where neff core is the effective index of the core mode, neff clad is the effective index of the cladding mode, and Λ is the grating period.
FIG. 1 shows the spectral characteristics for a typical LPG, which is represented on a dB scale. As shown in FIG. 1, the spectral characteristics have a generally Gaussian shape, with some ripples on the sides. When used in a gain-flattening filter, a plurality of such LPGs is provided in series each having differing peak wavelengths than the others. In such a structure, the spectral characteristics accumulate resulting in a relatively complicated loss spectrum that complements the spectral gain characteristics of the in-line amplifier with which the gain-flattening filter is utilized.
LPGs are exceptionally sensitive to variations in fiber properties including core radius and core and clad refractive index. Typically, small changes in these parameters manifest themselves as wavelength shifts of the grating loss peak. An additional complication is introduced by small asymmetries in the fiber geometry that lead to birefringence. In gain flattening filter applications, the peak wavelength of an LPG must be controlled within as little as 0.1 nm depending on the particular filter. This corresponds to an neff difference on the order of ˜5×10−7. It is extremely difficult to control the fiber parameters (refractive index profile and core dimensions) well enough to reproduce grating peak wavelengths to within 0.1 nm. There are additional inconsistencies in fiber photosensitivity that manifest themselves as a different wavelength shifts upon grating annealing. Typical variations in peak wavelengths are on the order of 1 nm or more. To obtain a reasonable yield of devices, it is therefore desirable to develop a method of tuning the grating wavelength after the writing and annealing processes.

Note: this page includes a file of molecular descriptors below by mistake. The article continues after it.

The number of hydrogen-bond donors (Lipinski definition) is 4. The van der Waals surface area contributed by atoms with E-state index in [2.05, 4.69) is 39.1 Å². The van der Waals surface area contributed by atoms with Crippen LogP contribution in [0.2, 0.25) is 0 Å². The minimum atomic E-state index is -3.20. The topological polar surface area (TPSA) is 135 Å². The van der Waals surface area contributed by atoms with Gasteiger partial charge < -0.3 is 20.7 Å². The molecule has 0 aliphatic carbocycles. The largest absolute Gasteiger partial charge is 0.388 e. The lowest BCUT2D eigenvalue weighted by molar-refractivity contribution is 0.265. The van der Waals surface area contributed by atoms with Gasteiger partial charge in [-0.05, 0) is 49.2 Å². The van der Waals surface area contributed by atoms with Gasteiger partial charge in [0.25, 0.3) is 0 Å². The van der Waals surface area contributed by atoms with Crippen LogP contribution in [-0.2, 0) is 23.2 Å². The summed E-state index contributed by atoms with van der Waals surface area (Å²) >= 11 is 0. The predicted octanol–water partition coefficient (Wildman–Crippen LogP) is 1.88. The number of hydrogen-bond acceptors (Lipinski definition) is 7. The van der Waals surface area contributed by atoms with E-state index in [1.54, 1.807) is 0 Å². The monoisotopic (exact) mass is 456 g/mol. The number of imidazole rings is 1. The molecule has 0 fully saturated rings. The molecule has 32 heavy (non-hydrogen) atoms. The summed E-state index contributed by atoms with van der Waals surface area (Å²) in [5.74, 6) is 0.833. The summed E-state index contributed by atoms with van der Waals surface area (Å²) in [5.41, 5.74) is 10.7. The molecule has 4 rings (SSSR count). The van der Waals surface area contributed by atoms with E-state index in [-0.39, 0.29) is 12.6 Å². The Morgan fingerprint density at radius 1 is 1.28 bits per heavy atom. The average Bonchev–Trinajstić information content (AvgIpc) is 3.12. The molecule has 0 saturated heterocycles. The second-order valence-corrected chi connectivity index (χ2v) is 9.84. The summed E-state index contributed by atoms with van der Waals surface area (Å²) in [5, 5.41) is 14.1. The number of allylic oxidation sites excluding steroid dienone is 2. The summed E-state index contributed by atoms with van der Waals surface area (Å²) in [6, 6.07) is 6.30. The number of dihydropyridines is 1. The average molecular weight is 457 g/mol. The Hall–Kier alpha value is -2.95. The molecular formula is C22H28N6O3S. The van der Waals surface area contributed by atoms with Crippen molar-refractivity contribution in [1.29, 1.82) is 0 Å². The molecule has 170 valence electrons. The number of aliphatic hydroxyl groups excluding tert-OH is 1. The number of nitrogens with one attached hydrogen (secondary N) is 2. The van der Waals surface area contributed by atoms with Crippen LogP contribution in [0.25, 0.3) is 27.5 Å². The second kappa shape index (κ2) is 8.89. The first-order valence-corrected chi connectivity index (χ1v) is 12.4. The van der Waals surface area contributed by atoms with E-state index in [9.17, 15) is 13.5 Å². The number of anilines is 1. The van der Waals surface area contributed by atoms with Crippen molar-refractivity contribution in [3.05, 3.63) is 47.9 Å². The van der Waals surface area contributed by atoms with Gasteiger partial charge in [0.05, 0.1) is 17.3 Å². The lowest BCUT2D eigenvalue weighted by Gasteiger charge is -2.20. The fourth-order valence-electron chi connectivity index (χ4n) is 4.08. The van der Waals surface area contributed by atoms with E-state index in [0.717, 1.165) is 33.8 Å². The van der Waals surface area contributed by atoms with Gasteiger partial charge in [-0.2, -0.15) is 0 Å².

Due to the extreme sensitivity of LPGs to fiber parameters, the effective index neff clad of the core mode changes significantly with polarization even in a relatively low birefringence fiber. This results in a peak wavelength shift of the LPG for different polarizations. Thus, optical signals polarized in one direction will be affected differently than optical signals polarized in a different direction when propagating through the LPG. This difference produces a polarization dependent loss (PDL), which is illustrated in FIG. 2 for a case in which the peak wavelength changes by 0.2 nm as a function of polarization in a typical grating. It should be noted that PDL is defined as a positive number and the graph in FIG. 2 plots the absolute value of the difference between a pair of shifted spectra.